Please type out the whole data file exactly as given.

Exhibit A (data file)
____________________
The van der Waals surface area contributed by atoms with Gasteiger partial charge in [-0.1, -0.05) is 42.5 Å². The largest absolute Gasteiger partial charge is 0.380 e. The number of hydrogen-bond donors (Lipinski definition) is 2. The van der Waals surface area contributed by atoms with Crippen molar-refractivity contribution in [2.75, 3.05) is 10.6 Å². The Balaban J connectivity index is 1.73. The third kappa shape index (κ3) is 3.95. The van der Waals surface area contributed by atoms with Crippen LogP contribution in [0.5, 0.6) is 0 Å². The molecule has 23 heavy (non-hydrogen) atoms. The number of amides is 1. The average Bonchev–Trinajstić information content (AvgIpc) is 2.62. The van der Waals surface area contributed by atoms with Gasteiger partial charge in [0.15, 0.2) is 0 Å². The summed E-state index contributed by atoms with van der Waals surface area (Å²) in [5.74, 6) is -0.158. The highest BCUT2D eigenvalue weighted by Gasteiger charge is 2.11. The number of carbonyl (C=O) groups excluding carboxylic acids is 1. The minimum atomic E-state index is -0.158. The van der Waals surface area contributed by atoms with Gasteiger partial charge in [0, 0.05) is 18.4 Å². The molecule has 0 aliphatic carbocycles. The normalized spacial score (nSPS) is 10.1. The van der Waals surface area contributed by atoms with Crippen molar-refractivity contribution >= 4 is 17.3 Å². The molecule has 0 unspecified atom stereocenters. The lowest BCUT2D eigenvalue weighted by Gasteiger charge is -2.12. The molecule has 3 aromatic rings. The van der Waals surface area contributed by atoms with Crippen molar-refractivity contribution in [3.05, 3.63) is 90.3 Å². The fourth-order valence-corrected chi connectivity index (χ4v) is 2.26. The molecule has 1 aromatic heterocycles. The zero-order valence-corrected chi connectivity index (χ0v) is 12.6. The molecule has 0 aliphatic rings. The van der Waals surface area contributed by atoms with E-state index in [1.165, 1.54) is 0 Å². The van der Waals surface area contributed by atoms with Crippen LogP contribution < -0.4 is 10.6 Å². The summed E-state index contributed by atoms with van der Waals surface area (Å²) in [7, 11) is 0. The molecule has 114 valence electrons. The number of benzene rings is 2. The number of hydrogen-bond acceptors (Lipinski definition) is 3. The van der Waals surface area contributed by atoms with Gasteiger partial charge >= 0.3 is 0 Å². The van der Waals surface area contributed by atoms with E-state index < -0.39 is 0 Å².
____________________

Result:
The van der Waals surface area contributed by atoms with Gasteiger partial charge in [-0.1, -0.05) is 42.5 Å². The largest absolute Gasteiger partial charge is 0.380 e. The number of hydrogen-bond donors (Lipinski definition) is 2. The van der Waals surface area contributed by atoms with Crippen molar-refractivity contribution in [2.75, 3.05) is 10.6 Å². The Balaban J connectivity index is 1.73. The third kappa shape index (κ3) is 3.95. The van der Waals surface area contributed by atoms with Crippen LogP contribution in [0.5, 0.6) is 0 Å². The molecule has 23 heavy (non-hydrogen) atoms. The number of amides is 1. The average Bonchev–Trinajstić information content (AvgIpc) is 2.62. The van der Waals surface area contributed by atoms with Gasteiger partial charge in [0.15, 0.2) is 0 Å². The summed E-state index contributed by atoms with van der Waals surface area (Å²) in [5.74, 6) is -0.158. The highest BCUT2D eigenvalue weighted by Gasteiger charge is 2.11. The number of carbonyl (C=O) groups excluding carboxylic acids is 1. The minimum atomic E-state index is -0.158. The van der Waals surface area contributed by atoms with Gasteiger partial charge in [0, 0.05) is 18.4 Å². The molecule has 0 aliphatic carbocycles. The normalized spacial score (nSPS) is 10.1. The van der Waals surface area contributed by atoms with Crippen molar-refractivity contribution >= 4 is 17.3 Å². The molecule has 0 unspecified atom stereocenters. The lowest BCUT2D eigenvalue weighted by Gasteiger charge is -2.12. The molecule has 3 aromatic rings. The van der Waals surface area contributed by atoms with Crippen molar-refractivity contribution in [3.05, 3.63) is 90.3 Å². The fourth-order valence-corrected chi connectivity index (χ4v) is 2.26. The molecule has 1 aromatic heterocycles. The zero-order valence-corrected chi connectivity index (χ0v) is 12.6. The molecule has 0 aliphatic rings. The van der Waals surface area contributed by atoms with E-state index in [1.165, 1.54) is 0 Å². The van der Waals surface area contributed by atoms with Crippen LogP contribution < -0.4 is 10.6 Å². The summed E-state index contributed by atoms with van der Waals surface area (Å²) in [7, 11) is 0. The molecule has 114 valence electrons. The number of benzene rings is 2. The number of hydrogen-bond acceptors (Lipinski definition) is 3. The van der Waals surface area contributed by atoms with Gasteiger partial charge >= 0.3 is 0 Å². The van der Waals surface area contributed by atoms with E-state index < -0.39 is 0 Å².